I soon learned to speak their tongue, and gave them such drugs as white men used, cured most of the cases I met, and was well received by the Shawnees.  I was at the Shawnee mission of the M. E. Church, located forty miles west of Kansas City on the Wakarusa, now east of Lawrence, Kansas, about six miles.  A treaty was made in 1864 with the Shawnees and other tribes of Indians, in which treaty the Government purchased much of the Indian lands which were declared open to white settlement.  In 1855 the country was alive with home hunters, though some squatters came into the territory in 1854.  After the treaty was made, people began to settle up the country.  Then my wife, who had shared my misfortunes, trials, and sorrows, and had lived with me until September 29th, 1859, at which time the bread of life was cut, and she soared to that world of love and glory for which she had lived all her life, left me to care for her three children.  Two of them have since gone to join her.  The eldest, Rusha H., at the age of eighteen years, was married to John W. Cowgill, of Ottawa, Kansas, and at the present time is living on a farm near that place.  Since our friends by legions become celestial beings, and to be with them any more in this life is hopeless, we are left to make the best of the few years left to us in this world and seek the company of the terrestrial beings.  Some are angels of mercy, love, wisdom, and kindness, and say, Come unto me and I will help you bear the burden of life, which has been proven to me to be true in one Mary E. Turner, who on November 20tb, 1860, became Mrs. Mary E. Still.  She is the mother of four children living, -- three boys and one girl.  All are leaders in the division of the greatest war ever known on earth -- the war for truth under the banner of Osteopathy.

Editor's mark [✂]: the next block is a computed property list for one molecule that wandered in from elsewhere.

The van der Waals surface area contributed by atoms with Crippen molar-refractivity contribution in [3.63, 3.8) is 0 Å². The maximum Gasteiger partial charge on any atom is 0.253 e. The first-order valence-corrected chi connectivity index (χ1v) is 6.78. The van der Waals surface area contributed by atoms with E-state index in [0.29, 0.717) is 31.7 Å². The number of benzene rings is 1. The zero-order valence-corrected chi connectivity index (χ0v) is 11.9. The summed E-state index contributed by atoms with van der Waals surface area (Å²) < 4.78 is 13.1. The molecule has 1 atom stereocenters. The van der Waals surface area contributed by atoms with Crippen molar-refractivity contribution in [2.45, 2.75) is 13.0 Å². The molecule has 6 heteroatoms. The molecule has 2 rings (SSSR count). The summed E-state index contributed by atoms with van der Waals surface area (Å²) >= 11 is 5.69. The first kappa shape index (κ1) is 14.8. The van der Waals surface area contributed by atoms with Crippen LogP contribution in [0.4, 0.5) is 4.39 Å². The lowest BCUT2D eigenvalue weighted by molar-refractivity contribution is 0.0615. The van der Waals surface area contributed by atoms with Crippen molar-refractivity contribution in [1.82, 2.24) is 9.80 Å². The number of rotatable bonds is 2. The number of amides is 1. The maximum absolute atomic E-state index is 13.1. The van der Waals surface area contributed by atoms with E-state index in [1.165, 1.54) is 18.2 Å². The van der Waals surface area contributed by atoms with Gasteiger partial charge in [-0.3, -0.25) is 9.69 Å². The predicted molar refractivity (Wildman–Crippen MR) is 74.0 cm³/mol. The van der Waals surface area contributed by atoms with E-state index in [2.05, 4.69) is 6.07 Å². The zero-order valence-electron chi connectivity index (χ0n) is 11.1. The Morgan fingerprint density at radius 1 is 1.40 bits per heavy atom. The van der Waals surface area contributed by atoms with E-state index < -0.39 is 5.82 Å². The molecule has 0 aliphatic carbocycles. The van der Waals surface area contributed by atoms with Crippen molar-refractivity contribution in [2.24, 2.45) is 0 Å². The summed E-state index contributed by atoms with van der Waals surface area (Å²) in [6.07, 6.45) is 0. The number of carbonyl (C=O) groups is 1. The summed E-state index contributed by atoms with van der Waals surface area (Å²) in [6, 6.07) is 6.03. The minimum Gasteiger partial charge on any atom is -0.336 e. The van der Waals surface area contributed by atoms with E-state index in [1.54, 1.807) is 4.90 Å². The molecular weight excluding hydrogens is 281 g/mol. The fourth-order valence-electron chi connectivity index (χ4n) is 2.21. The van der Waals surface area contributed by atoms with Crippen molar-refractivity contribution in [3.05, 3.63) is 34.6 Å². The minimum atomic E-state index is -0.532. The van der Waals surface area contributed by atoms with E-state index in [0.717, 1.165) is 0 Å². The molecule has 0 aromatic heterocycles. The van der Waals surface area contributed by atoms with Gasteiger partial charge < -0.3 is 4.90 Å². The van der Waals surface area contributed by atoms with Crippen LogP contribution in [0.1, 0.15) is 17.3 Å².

But to return to my narrative, and in order to do so it will be necessary to briefly recount some of the history of the period.

    About 1835 some of the good people began to argue that human slavery was an evil, and existed only by force of arms and injustice.  That it was ungodly, unprogressive, unmanly, a shame and a disgrace to be tolerated by a people who would claim to be proud of the word "freedom," and at the same time by force of law forbid under heavy penalties any and all persons to pass the sweet cup of liberty to any of the six millions of famishing beings.  Souls whom their masters taught were accountable to God equally with the white race were held in bondage.  This feeling of duty to free all and let each person have an equal chance to so live this life as a part of a vast eternity, preparatory to joys immortal, which were bought and paid for by the life and blood of the Son of God, continued to grow.  Still our laws made one person lord and master, the other slave, with all that ambition could crave forever barred from his mind.